21. Billy T Use Sugar Cane Alcohol car Fuel Valued Senior Member

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    Your admission made me search to see is your 400psi differential was correct. It seems not. Only 1psi differential is used for home drinking water system:
    That was my first "hit." Here is a better one:
    Now the deep ocean is typicall at 4C, (277K) water's greatest density state. So if the bottom end of the long vertical pipe is in that "max density" with 33g/L salt the equliprium pressure (no net flow either way is 27.8x277/300= 25.67 bar and the flow of fresh water production increases linearly with higher pressures. One bar is 14.50 psi.

    In post 69 I showed that: "the difference between fresh and salt water pressure 1000 meter deep is only 1419x0.0022 = 3.1218 psi" So 25.67x14.5/3.122 = 119.2Km (or 74.5 mile) long pipe to have zero net flow. still need 10.8 times deeper ocean than known.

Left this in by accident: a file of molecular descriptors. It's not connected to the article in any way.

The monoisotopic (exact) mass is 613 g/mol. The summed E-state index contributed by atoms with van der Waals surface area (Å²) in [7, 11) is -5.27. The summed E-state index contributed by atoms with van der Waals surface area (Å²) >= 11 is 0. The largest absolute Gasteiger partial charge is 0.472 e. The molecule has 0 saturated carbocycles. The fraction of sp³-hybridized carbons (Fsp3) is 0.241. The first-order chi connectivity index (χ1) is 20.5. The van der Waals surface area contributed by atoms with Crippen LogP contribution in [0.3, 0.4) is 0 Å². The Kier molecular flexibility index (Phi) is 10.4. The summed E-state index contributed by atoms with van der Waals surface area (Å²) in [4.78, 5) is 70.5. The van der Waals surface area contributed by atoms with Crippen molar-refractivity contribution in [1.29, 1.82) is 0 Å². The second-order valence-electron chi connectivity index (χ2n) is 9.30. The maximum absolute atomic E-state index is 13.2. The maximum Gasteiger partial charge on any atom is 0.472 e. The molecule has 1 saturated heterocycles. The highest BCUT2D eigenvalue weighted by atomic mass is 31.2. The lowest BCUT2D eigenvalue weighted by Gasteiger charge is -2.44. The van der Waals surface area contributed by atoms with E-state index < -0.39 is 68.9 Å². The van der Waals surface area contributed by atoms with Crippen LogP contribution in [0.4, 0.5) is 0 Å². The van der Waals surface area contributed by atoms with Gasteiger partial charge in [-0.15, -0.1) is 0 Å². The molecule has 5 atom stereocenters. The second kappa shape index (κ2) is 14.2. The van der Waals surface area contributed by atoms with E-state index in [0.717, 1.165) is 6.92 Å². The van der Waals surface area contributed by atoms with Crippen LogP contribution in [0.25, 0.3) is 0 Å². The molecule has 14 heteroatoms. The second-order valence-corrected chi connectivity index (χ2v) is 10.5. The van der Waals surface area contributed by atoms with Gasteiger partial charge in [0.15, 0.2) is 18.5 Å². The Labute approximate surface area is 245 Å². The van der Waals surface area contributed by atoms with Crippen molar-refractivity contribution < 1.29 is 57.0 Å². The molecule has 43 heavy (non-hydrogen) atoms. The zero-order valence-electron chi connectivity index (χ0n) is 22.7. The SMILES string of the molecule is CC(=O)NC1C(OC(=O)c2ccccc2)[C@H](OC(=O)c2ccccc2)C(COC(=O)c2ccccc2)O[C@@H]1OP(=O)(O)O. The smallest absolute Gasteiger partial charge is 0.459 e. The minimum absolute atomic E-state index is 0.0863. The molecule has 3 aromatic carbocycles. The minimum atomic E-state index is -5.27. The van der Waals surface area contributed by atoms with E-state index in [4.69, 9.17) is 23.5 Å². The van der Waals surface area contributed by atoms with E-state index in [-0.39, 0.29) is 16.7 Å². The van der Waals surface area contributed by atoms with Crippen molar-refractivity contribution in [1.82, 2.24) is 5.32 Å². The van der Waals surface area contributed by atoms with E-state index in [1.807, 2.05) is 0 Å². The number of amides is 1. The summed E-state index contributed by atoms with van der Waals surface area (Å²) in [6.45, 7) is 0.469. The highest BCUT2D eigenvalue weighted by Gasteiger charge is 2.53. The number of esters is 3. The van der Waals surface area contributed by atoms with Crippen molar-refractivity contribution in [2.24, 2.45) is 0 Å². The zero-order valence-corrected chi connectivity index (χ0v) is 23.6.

It is the "c =33" that is killing it as a real possibility, if that deepest point were under floating melting ice and c were only 3 (possible less) it would work in practice.* That also explains why my first "hit" said 50 psi was typical for making drinking water, but not from sea water.
    But again the real point is how does it avoid violation of conservation of energy.

    * No, not true. Yes the required pressure could be 10.8 times less with c much lower but so would the pressure difference between salt and fresh water be less by the same factor.
     
    Last edited by a moderator: Mar 16, 2014
  22. KitemanSA Registered Senior Member

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    Home drinking water systems do not start out with salty water. The salinity gradient is minute and thus so is the pressure differential.
     
  23. KitemanSA Registered Senior Member

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    So 27.8bar * 14.5 psi/bar ≈ 403 psi. Yup, I was wrong alright, I was off by <1%. Oh dear oh dear how horrible... SMH